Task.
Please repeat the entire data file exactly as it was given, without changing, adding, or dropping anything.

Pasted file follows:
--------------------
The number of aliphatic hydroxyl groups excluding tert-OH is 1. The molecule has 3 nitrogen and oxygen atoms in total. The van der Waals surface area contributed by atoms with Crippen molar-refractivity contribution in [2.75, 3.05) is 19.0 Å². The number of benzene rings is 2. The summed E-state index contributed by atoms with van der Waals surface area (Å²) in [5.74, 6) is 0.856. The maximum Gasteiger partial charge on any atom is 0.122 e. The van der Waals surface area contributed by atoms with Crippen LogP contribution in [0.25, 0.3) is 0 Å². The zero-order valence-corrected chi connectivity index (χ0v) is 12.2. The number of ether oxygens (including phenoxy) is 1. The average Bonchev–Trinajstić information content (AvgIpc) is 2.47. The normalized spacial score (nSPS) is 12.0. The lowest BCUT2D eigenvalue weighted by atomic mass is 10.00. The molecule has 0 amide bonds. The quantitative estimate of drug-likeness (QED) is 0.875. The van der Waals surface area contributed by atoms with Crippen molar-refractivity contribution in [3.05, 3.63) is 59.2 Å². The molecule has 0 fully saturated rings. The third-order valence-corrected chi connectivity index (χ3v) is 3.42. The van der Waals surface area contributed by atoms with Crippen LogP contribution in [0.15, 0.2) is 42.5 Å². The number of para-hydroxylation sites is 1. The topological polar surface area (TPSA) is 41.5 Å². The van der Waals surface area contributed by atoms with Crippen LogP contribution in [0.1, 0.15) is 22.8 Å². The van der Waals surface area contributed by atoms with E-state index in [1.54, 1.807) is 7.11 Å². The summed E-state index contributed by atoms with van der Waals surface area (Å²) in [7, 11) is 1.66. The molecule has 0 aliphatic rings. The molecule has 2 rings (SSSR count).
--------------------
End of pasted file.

The number of aliphatic hydroxyl groups excluding tert-OH is 1. The molecule has 3 nitrogen and oxygen atoms in total. The van der Waals surface area contributed by atoms with Crippen molar-refractivity contribution in [2.75, 3.05) is 19.0 Å². The number of benzene rings is 2. The summed E-state index contributed by atoms with van der Waals surface area (Å²) in [5.74, 6) is 0.856. The maximum Gasteiger partial charge on any atom is 0.122 e. The van der Waals surface area contributed by atoms with Crippen LogP contribution in [0.25, 0.3) is 0 Å². The zero-order valence-corrected chi connectivity index (χ0v) is 12.2. The number of ether oxygens (including phenoxy) is 1. The average Bonchev–Trinajstić information content (AvgIpc) is 2.47. The normalized spacial score (nSPS) is 12.0. The lowest BCUT2D eigenvalue weighted by atomic mass is 10.00. The molecule has 0 amide bonds. The quantitative estimate of drug-likeness (QED) is 0.875. The van der Waals surface area contributed by atoms with Crippen molar-refractivity contribution in [3.05, 3.63) is 59.2 Å². The molecule has 0 fully saturated rings. The third-order valence-corrected chi connectivity index (χ3v) is 3.42. The van der Waals surface area contributed by atoms with Crippen LogP contribution in [0.15, 0.2) is 42.5 Å². The number of para-hydroxylation sites is 1. The topological polar surface area (TPSA) is 41.5 Å². The van der Waals surface area contributed by atoms with Crippen LogP contribution in [0.1, 0.15) is 22.8 Å². The van der Waals surface area contributed by atoms with E-state index in [1.54, 1.807) is 7.11 Å². The summed E-state index contributed by atoms with van der Waals surface area (Å²) in [7, 11) is 1.66. The molecule has 0 aliphatic rings. The molecule has 2 rings (SSSR count).